Fannie Mae and Freddie Mac's Refinancing Fee Delayed

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Homeowners looking to refinance may be in for a big shock -- though not right away.

Things were looking very good in the world of refinancing earlier in August. Mortgage rates had dropped to historic lows, giving homebuyers with excellent credit a great opportunity to capitalize on those rates and lower their monthly housing payments in the process.

But then Fannie Mae and Freddie Mac had to come in and ruin everything.

If you're not familiar with Fannie Mae and Freddie Mac, they're the government-sponsored entities that buy mortgages, reducing the risk for banks and other lending institutions. As such, Fannie and Freddie largely get to make the rules in the mortgage world, and sometimes those rules are less than favorable.

Such is the case for the new 0.5% refinancing fee Fannie and Freddie are looking to impose on lenders -- and in turn, on borrowers. The fee was initially set to be introduced on Sept. 1 of this year. The justification for the fee is market and economic uncertainty -- a mainstay of the COVID-19 pandemic. But the housing industry certainly isn't happy about it.

Shortly after Fannie Mae and Freddie Mac dropped that bombshell, the National Association of Mortgage Brokers started a campaign to reverse the new fee, and many big players in the housing industry joined their ranks. Now, the Federal Housing Finance Agency (FHFA), which regulates Frannie Mae and Freddie Mac, has announced it will delay the implementation of the 0.5% fee. The fee is now set to take effect on Dec. 1.

That's a good thing for homeowners who are looking to refinance their mortgages but have not yet gotten the ball rolling. But the fact that the FHFA is merely looking at delaying the fee and not doing away with it altogether is still concerning.

A major blow to homeowners

Mortgage rates have dropped significantly since the COVID-19 pandemic sent the U.S. economy into a recession. But the fear is that this new fee will make refinancing less affordable and less appealing to homeowners -- including those who are perfectly creditworthy and don't pose the risks the fee is designed to protect against.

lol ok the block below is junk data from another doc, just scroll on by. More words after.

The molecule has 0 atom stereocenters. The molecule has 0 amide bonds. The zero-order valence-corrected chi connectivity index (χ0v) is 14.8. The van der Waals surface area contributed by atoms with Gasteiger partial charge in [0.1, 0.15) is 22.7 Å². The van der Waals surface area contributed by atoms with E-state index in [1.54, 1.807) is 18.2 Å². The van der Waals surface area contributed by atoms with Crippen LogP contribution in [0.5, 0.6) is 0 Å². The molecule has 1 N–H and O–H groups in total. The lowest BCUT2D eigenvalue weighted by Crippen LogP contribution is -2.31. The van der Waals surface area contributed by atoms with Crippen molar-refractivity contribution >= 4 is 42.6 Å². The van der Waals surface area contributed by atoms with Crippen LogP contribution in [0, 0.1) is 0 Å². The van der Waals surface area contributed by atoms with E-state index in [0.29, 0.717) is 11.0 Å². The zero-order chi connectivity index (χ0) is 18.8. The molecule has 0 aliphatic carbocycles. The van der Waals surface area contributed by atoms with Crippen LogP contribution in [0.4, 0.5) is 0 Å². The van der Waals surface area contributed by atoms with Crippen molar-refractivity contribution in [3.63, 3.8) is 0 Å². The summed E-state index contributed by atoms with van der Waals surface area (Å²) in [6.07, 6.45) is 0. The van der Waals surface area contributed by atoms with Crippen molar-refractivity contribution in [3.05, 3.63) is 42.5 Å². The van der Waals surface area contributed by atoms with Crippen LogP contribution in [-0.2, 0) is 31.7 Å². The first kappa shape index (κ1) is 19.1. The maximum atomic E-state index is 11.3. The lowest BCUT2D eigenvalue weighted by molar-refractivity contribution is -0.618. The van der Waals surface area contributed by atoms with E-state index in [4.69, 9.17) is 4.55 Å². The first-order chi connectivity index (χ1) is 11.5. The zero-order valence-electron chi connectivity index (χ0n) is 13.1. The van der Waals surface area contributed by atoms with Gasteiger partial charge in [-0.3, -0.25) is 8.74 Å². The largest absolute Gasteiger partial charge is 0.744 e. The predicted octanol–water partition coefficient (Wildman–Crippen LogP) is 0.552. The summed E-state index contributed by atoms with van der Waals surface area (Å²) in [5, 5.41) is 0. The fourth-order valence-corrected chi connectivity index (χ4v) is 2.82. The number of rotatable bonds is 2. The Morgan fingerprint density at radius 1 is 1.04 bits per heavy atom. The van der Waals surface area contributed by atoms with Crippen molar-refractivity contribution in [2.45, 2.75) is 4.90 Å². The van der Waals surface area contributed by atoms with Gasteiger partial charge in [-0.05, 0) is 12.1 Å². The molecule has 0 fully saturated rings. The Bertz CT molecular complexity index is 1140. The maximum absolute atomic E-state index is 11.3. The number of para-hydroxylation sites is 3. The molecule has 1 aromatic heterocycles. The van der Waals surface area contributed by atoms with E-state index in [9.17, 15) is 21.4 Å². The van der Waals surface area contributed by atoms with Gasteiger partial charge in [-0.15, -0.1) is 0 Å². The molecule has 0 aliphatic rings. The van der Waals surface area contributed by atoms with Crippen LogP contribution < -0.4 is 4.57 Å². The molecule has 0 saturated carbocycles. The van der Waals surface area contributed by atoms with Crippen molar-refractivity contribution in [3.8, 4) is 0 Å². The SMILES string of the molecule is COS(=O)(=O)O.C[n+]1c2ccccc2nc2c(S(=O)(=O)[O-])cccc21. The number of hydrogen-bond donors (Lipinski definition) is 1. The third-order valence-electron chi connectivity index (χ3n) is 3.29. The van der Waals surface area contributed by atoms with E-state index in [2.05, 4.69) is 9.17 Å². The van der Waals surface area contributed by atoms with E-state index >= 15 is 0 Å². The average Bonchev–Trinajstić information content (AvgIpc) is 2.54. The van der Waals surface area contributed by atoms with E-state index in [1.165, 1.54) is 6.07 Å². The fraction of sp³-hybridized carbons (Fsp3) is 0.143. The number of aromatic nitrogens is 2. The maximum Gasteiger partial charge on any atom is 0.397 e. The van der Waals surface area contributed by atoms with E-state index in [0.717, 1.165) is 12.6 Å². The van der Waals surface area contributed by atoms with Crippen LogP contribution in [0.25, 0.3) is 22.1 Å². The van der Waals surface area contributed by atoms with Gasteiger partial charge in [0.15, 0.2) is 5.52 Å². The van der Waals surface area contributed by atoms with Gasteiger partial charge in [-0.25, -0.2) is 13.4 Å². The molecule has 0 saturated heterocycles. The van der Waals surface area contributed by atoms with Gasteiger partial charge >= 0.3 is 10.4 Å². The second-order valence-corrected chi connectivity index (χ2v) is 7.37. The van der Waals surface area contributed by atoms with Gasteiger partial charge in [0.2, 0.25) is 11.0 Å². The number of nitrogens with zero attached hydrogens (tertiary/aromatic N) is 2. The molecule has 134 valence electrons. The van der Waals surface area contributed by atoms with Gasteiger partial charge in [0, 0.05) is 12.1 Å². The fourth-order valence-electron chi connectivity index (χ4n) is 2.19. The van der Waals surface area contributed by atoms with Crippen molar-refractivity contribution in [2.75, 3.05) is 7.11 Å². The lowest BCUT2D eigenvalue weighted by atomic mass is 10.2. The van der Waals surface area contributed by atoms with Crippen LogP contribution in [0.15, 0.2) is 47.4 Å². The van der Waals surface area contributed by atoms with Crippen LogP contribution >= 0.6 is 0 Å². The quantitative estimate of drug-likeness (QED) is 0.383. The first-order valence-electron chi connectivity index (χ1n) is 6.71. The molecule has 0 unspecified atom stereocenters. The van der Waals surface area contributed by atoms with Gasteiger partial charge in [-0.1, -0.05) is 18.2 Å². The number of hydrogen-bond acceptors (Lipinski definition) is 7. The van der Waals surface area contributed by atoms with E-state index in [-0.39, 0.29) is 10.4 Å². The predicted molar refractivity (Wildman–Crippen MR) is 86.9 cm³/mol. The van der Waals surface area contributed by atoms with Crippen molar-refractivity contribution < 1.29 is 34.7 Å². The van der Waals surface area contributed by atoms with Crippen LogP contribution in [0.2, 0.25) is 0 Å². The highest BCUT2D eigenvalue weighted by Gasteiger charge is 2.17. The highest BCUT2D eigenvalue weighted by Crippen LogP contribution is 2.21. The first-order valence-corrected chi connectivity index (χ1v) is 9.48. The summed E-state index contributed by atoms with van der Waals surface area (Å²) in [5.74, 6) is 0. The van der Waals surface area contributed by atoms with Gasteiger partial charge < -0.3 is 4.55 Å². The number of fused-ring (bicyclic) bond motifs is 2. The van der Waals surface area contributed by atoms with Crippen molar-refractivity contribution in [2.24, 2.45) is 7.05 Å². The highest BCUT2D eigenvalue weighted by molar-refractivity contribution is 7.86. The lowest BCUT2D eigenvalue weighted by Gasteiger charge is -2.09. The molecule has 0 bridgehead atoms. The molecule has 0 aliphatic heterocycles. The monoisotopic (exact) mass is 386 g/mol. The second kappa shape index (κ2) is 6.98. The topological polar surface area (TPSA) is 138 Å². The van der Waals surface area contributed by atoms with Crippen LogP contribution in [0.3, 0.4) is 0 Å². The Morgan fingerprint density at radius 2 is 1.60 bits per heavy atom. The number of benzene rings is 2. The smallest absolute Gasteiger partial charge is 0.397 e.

Fannie Mae and Freddie Mac, meanwhile, continue to stand firm on their new fee, arguing that it shouldn't be a detriment to refinancing because doing so can still ultimately save homeowners money. But cutting out a chunk of those savings during a recession is a stingy move on their part that's garnered a fair amount of bad press. And while the housing industry ultimately wants them to do away with the fee entirely, delaying it buys homeowners some time. Homeowners still have a chance to quickly refinance their mortgages before the fee comes into play.

Mortgage refinances typically take anywhere from 30 to 45 days to close, though there are exceptions -- some loans can close in as little as two weeks. This means that homeowners who had not yet applied to refinance had no chance of closing their new loans prior to Sept. 1. Now, they at least get an opportunity to get in before that fee starts to apply in December.

Of course, refinancing doesn't make sense for everyone right now, despite historically-low mortgage rates. Homeowners with poor credit may not be eligible for worthwhile offers. And hefty closing costs mean those who don't plan to stay in their homes very long could lose out financially. But delaying that 0.5% fee will at least let more homeowners explore their options without worrying about an added expense.

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